Anglers, like schoolteachers and football managers have their favourites. For the teacher it's the little girl with pigtails who presents the teacher with a weekly apple and an end of term mug bearing the legend "World's greatest teacher", for Roy Hodgeson it's Jack Wilshere, and for me it's perch, but followed very closely by my next best thing: the crucian. I think perch edge it for me because (a) I've caught so many of them, (b) I've caught a number of reasonably big ones and (c) because they're so widely distributed. By contrast, in over 30 years of angling I've never caught a crucian over a pound, haven't caught that many of them, and there are precious few lakes left that contain genuine 100% pure bred crucians. I did spend one summer fishing mostly for crucians at a local estate lake, which has now sadly been filled in and been replaced by soul-less executive houses, but here the fish were a mixture with some true crucians, but also hybrids, feral goldfish and in one instance a crucian-like apparition of about a pound with an enormous fan tail that gave my son a lively tussle on a very light pole rig. I even sent some photo's of my estate lake catches to Peter Rolfe, the country's leading crucian afficianado, and he confirmed some of the fish to be true crucians and others to be ...... well, you know how it goes. A typical catch from the estate lake (and here's hoping that the foundations of the expensive new houses subside and sink into the mud of what was once the pond) is pictured below.
I love crucians for the same reason that I (to my guilt and shame) bullied some of my classmates at school: for their plump rotundity, shyness and plodding nature. They evoke memories of a different era, of small farm ponds and fishing in the days before bite alarms were invented, the angling equivalent of village green cricket, warm beer, Morris dancers and church clocks chiming. If a fish can epitomise English values it's the crucian: solid, dependable, not ostentatious or showy, and with a unique beauty that's there in spades if you care to look for it.
I also enjoy the styles of angling that are most commonly associated with crucians. The crucian is a fish that is most frequently chased with float tackle, whether the pole fishing approach that my friend Roger was using to land the fish in the photo above, and which has accounted for most of my son's crucian captures, or the more traditional reed waggler and centre pin reel approach that I tend to favour. Although small, they're no mugs either, and bites can be finicky and tackle often needs to be fined down. I even have a favourite float for crucians, made by master Devonian floatmaker Ian Lewis, a sarkandas reed float with a small bristle insert, known as the "Crucian Bristle Tip."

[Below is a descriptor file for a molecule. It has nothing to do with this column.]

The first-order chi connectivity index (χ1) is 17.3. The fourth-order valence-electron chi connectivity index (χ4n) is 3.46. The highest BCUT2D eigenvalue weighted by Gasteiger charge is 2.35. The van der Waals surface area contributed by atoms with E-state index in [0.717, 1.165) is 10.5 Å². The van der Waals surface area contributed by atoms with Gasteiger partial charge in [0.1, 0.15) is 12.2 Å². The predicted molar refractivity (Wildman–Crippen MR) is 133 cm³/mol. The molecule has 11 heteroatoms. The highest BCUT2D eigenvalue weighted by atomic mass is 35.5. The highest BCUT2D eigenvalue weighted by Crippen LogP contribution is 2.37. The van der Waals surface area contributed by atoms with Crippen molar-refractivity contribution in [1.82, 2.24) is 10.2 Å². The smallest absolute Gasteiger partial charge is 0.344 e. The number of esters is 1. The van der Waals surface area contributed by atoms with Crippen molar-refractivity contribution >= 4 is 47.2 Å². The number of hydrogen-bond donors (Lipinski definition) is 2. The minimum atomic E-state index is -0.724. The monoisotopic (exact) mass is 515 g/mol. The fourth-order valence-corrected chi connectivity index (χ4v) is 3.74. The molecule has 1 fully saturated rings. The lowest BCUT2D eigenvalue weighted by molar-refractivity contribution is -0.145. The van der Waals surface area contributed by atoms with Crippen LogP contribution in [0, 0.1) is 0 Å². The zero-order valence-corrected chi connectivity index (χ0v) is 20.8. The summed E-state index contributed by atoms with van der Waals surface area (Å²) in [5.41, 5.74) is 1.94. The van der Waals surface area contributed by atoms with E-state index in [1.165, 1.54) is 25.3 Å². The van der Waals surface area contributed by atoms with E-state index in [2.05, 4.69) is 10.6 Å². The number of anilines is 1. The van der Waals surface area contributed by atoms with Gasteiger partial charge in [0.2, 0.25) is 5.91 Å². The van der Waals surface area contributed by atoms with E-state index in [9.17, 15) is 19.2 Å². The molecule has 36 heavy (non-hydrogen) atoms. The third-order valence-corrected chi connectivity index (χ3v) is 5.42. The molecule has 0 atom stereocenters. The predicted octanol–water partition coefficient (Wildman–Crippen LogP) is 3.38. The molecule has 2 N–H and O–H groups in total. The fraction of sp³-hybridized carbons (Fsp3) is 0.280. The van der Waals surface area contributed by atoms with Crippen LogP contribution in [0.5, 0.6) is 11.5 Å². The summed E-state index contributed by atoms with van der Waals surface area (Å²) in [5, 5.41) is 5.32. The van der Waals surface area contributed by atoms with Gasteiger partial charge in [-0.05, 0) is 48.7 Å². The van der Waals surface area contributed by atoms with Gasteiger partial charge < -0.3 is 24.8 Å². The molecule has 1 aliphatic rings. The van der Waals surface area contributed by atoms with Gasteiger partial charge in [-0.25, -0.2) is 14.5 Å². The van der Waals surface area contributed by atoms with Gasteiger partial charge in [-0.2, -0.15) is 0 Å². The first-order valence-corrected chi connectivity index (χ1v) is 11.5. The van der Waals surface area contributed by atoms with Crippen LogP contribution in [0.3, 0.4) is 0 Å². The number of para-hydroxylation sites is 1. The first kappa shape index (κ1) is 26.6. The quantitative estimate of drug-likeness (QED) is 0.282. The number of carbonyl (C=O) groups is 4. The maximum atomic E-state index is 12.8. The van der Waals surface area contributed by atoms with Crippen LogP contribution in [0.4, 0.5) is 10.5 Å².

I'm fortunate that there are a couple of pretty lakes near me which hold true crucians, although in both of them the fish are small. I'm sure they do run bigger, but I've never seen one come out of either venue that would go heavier than half a pound. However, with crucians the lack of ounces is more than made up for by attractiveness and (comparative) rarity value. The Angling Trust are now making a much deserved fuss of the crucian, encouraging the reintroduction of authentic crucians into well managed fisheries, and have designated June to be "Catch a Crucian month", with a photographic competition to accompany the publicity push.
As for me, like Martin Luther King, "I have a dream". Not one as worthy and epoch changing as his, but one that may just be shortly realised. My friend and well known angling journalist, Bill Rushmer, is organising a September trip to Marsh Farm for members of the Christian Anglers forum and their friends. Now, if there is a place of special pilgrimage for crucians then Marsh Farm is it; the venue from which the last couple of record fish have come, a place where the progency of the fish is known and attested, and a place where personal bests are a very real possibility. (if you don't believe me, look at the picture below of Bill with one of his many notable Marsh Farm captures). My dream is for a 2 pounder, which in a water which holds 3 and 4 pounders seems to me to be a modest one, lacking in avarice, altogether reasonable and unassuming, just like the fish itself. I may not achieve the dream, but be sure of this: I'll have fun trying.